I made a bra!


Warning: I'm going to talk about boobies here. Hope everyone is cool with that.

I'm a weird size and bra shopping has always been a nightmare. I'm a 30 band size and not quite an A, but not quite a AA either. A cups are hard enough to find these days (and when I do find them they're either made for 10 year olds or padded enough to feel like I'm wearing a couch cushion!) and forget about trying to find a 30 band size. 32 is the smallest most companies even make.

Online shopping has been my friend in this matter for years, but I still have issues. The cups are too narrow, the wires dig into my boobs at the sides, I can't raise my arm without the band riding up, and the cups gape at the center. And that describes my best fitting bra! I only have 2 bras that "fit" me.

So, naturally, as soon as I learned that I could actually make my own bras I went Googling around for more info. I found that the American Sewing Guild just happened to be offering a class on bra making in Jacksonville - only 1 hour away! I signed up a few months ago and finally got to attend this past week.

The class was taught by Ann St. Claire, who has been doing this for about 30 years and has developed her own patterns. The first night was a lecture and fitting session, then she drafted a custom pattern for each of us to make the next day. This is really what makes the class absolutely worth every penny. I could spend forever tweaking a bra pattern to fit me just right, waste a ton of material, and probably just give up in the process if I did it myself. I like that she's already taken the fitting part out of the equation so we can just focus on learning construction.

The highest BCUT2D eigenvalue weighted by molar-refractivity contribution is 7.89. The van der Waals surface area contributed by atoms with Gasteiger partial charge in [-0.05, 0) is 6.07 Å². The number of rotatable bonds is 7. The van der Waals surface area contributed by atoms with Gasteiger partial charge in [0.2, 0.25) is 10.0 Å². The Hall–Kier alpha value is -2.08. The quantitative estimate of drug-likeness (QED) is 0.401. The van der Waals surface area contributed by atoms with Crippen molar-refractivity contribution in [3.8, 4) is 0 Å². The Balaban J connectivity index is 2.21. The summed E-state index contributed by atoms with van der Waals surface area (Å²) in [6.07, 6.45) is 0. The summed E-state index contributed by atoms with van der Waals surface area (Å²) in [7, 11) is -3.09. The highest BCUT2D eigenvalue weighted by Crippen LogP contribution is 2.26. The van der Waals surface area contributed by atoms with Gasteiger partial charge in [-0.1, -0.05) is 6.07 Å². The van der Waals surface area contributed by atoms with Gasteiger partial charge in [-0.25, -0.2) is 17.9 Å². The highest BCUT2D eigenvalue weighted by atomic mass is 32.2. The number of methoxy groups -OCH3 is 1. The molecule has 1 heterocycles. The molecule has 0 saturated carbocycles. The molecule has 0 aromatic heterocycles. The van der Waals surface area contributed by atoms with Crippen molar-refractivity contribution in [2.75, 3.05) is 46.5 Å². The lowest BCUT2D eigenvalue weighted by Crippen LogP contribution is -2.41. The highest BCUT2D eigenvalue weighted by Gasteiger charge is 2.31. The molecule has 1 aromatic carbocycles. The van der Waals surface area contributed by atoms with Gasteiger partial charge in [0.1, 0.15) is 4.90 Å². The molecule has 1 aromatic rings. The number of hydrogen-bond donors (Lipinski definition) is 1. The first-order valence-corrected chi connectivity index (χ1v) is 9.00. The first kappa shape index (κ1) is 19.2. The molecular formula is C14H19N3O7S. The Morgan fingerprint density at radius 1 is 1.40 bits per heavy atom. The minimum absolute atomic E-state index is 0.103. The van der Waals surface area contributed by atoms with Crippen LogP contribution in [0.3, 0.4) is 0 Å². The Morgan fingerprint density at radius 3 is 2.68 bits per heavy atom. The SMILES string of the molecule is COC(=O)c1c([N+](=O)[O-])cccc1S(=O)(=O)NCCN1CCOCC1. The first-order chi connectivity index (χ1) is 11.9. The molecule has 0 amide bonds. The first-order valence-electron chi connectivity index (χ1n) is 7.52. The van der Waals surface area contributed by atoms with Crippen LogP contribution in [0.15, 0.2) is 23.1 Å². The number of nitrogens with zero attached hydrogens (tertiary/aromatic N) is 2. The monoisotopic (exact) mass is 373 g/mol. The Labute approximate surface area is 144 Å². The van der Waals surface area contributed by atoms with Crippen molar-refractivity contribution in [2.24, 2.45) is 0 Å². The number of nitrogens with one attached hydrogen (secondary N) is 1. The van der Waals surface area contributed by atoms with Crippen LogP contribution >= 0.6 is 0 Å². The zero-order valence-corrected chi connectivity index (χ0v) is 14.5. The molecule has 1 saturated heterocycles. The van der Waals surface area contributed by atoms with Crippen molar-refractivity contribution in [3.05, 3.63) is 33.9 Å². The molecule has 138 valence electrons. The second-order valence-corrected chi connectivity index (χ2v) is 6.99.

The second day was all-day sewing. We started at 8:30am and I didn't finish until after 7 that night. It was intense! But now that I know how everything is put together I should be able to make my next bra in much less time (and hopefully not all in one day!).

The fit is perfect on me. I'm so happy with it! I did mine a bit differently because I wanted a thin layer of padding to add shape and, you know, protect me from embarrassment in cold rooms. Ha! The pattern she uses is very basic and a bit old fashioned looking, but the neckline can be altered to look however you'd like. I do love the elastic along the neckline. It may not look great on a hanger, but it allows the bra to conform your body so that there is no gaping or puckering up top. Then once it's on you really can't even tell it's there.

I have to say, aside from my sports bra, this is the most comfortable bra I've ever owned. I wore it to work the other day and loved it. It stayed in place all day, no moving around, no riding up, no having to tug at it constantly like my others.

You can see some small places where I messed up, but I'm just amazed that I actually made this thing. I want to make more! My mind is going wild with ideas for pretty bras. And swimsuit tops!

Here are a couple of in-progress shots from the workshop:

I bought a marking pen there (that would explain the purple lines you see) that fades or washes away but you can actually iron over it without the marking becoming permanent. She had a lot of handy tools for sale along with bra kits. I bought these two:

If you get a chance to attend one of Ann's workshops I'd highly recommend it. Her sizing is different from RTW in that there is less difference between cup sizes so it allows for a better fit. But this also means that if you normally wear a D cup you could end up wearing a J cup in her sizing. So the letters definitely took some ladies by surprise but it works.

Have any of you tackled bra making before? Is it something you'd like to try?

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